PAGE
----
**Observations:** 87% of samples comply with guidelines for the British Columbia dataset. Only the cadmium parameter (8%) is severely challenged to meet its guidelines.

**Observations:** 87.1% of samples comply with guidelines for the Quebec dataset. The phosphorus parameter (60.4%) is more often non-compliant than other parameters.

**Discussion:** It is interesting to note that the compliance percentage varies from one parameter to another within the same set of data and also between various data. Also, for some parameters it is more difficult to respect the guidelines used by water quality experts than for other parameters, either because very high values were recorded during the sampling, or because the guidelines are difficult to comply with. Thus, the lower the parameter compliance percentage, the lower the index value.

Graphic representation in statistical analysis is very important because it gives us a direct, visual idea of the distribution of a variable. In our study, we present only the parameters that have a low compliance rate for each of the sets of data.

Each graph has its own scale. It ranges from the minimal value to the maximal value.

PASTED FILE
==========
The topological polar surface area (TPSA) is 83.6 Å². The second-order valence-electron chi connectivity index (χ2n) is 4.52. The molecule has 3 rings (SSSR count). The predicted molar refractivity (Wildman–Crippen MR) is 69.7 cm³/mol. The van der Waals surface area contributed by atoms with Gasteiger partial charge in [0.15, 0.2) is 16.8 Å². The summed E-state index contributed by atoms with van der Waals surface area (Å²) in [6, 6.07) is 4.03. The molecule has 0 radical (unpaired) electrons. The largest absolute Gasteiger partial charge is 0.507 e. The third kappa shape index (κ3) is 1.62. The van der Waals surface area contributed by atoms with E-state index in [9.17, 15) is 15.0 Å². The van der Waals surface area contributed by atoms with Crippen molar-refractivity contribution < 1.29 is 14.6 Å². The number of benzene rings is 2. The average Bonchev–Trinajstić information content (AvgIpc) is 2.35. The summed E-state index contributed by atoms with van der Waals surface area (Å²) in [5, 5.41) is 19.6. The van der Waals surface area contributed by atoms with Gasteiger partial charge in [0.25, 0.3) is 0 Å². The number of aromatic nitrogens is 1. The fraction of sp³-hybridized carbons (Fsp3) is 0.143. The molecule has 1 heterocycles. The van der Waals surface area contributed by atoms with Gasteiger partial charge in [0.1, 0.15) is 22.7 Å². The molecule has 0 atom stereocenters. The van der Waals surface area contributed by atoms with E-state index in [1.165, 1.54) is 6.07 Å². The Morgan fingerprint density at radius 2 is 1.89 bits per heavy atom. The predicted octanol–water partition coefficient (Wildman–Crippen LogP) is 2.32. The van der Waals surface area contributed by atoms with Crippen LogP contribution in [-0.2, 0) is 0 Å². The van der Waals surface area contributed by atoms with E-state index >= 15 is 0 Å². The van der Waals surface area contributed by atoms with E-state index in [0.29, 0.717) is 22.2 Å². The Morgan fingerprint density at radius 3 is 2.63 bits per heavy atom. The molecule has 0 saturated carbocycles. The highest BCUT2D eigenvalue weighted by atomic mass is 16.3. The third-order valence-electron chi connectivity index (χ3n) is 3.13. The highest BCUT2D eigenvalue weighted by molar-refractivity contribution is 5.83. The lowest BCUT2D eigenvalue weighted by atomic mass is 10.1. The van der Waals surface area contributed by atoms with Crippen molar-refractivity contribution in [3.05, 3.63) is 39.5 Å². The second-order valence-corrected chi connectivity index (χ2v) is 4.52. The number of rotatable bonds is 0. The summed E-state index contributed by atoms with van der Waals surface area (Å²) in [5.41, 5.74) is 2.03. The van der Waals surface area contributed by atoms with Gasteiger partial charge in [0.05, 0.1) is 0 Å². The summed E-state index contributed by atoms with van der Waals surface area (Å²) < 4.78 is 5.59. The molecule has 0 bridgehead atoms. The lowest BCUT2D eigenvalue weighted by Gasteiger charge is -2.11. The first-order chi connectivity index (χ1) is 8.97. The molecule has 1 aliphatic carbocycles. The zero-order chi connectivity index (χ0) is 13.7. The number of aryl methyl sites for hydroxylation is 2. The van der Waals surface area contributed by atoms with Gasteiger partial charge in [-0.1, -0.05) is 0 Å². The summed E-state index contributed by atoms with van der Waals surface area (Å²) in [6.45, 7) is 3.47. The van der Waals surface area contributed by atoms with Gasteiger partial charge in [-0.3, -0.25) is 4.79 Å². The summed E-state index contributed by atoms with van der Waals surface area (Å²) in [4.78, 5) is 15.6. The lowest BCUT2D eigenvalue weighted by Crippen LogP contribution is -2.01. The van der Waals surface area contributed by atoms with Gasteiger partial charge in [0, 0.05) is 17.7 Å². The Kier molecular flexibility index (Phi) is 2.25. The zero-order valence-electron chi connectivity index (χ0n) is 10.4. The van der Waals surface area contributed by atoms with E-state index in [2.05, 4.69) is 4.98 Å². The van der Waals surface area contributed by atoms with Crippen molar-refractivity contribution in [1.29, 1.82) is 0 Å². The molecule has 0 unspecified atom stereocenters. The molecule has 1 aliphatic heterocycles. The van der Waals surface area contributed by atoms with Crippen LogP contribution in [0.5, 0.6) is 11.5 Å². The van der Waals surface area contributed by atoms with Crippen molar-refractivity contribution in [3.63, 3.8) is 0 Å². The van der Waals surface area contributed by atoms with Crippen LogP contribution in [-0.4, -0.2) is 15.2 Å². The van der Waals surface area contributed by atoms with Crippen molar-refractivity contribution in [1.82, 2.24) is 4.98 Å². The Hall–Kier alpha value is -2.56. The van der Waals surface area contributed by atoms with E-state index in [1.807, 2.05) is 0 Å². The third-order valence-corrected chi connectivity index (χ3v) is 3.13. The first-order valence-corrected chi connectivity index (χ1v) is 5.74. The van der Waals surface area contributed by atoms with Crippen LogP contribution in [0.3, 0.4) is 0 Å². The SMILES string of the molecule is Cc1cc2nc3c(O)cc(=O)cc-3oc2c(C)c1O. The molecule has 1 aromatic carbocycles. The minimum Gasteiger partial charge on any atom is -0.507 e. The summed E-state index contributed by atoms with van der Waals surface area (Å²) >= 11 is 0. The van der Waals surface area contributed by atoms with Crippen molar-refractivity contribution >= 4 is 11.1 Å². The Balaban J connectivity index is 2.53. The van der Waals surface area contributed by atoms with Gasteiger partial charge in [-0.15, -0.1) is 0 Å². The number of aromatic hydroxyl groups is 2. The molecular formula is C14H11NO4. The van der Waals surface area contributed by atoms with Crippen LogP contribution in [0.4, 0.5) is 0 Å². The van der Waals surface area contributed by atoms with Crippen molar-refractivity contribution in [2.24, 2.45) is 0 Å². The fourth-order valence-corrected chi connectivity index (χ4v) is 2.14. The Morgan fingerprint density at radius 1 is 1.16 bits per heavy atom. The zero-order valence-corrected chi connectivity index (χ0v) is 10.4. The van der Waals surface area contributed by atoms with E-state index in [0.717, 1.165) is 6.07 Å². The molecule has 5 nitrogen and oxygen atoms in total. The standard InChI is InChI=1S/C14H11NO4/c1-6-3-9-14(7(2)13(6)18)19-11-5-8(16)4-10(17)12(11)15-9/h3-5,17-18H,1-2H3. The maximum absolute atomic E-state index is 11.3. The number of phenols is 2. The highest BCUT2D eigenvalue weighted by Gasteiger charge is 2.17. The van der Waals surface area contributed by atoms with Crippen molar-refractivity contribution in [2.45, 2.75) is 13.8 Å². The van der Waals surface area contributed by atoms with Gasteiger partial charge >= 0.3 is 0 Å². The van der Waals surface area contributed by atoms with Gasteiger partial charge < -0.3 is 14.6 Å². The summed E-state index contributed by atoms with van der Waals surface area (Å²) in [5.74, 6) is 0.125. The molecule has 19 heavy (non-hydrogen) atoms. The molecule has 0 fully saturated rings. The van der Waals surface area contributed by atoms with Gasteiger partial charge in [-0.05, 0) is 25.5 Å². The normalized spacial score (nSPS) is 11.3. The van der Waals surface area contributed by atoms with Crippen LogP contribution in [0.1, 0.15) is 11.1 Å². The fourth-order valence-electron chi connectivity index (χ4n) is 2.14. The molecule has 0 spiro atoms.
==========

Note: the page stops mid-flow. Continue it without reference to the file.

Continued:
This section discusses excursions. These excursions enable us to measure the significance of variations in our observations as compared with their guidelines. By studying these excursions, we can determine the parameters that significantly exceed the guidelines. Please note that a zero value for the excursion means that the result complies with guidelines.

We will begin by presenting descriptive statistics of the excursion for each parameter, followed by a few charts showing the distribution of the excursion for parameters that have a low compliance rate.

**Discussion:** These tables and graphs show that certain parameters have a high variability caused by a large fluctuation of the observed excursions. This high variability can be the result of two factors: a very high value recorded during the water sampling, or a very strict guideline, difficult to comply with. The graphs indicate also that small discrepancies are more frequent than large ones, which means that the value of the third terms of the index will not only be affected by large excursions alone.

The purpose of this section is to look for strong correlation between two parameters, since it may be useful to keep only one of them in order to reduce colinearity between parameters that enter in the index calculation. For example, if we assume that the two parameters in question always comply with the guidelines, the value of the first term of the index would be smaller since its denominator would be larger; this would give a higher index value in view of a strong correlation between these two parameters.